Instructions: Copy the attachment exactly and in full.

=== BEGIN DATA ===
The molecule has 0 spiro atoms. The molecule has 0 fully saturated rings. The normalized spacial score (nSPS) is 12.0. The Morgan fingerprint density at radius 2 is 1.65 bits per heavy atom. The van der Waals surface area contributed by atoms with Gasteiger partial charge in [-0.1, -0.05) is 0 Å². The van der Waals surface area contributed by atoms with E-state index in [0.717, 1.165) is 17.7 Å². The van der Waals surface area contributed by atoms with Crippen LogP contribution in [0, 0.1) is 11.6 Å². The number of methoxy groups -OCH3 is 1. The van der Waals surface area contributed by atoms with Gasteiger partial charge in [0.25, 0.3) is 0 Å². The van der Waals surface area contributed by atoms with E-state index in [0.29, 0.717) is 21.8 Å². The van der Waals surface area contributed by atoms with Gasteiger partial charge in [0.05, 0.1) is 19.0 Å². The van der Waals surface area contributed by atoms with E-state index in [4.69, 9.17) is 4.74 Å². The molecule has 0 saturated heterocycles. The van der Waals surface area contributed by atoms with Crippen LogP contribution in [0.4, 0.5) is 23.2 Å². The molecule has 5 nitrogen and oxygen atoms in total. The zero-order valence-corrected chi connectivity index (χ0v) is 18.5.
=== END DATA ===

The molecule has 0 spiro atoms. The molecule has 0 fully saturated rings. The normalized spacial score (nSPS) is 12.0. The Morgan fingerprint density at radius 2 is 1.65 bits per heavy atom. The van der Waals surface area contributed by atoms with Gasteiger partial charge in [-0.1, -0.05) is 0 Å². The van der Waals surface area contributed by atoms with E-state index in [0.717, 1.165) is 17.7 Å². The van der Waals surface area contributed by atoms with Crippen LogP contribution in [0, 0.1) is 11.6 Å². The number of methoxy groups -OCH3 is 1. The van der Waals surface area contributed by atoms with Gasteiger partial charge in [0.25, 0.3) is 0 Å². The van der Waals surface area contributed by atoms with E-state index in [0.29, 0.717) is 21.8 Å². The van der Waals surface area contributed by atoms with Gasteiger partial charge in [0.05, 0.1) is 19.0 Å². The van der Waals surface area contributed by atoms with E-state index in [4.69, 9.17) is 4.74 Å². The molecule has 0 saturated heterocycles. The van der Waals surface area contributed by atoms with Crippen LogP contribution in [0.4, 0.5) is 23.2 Å². The molecule has 5 nitrogen and oxygen atoms in total. The zero-order valence-corrected chi connectivity index (χ0v) is 18.5.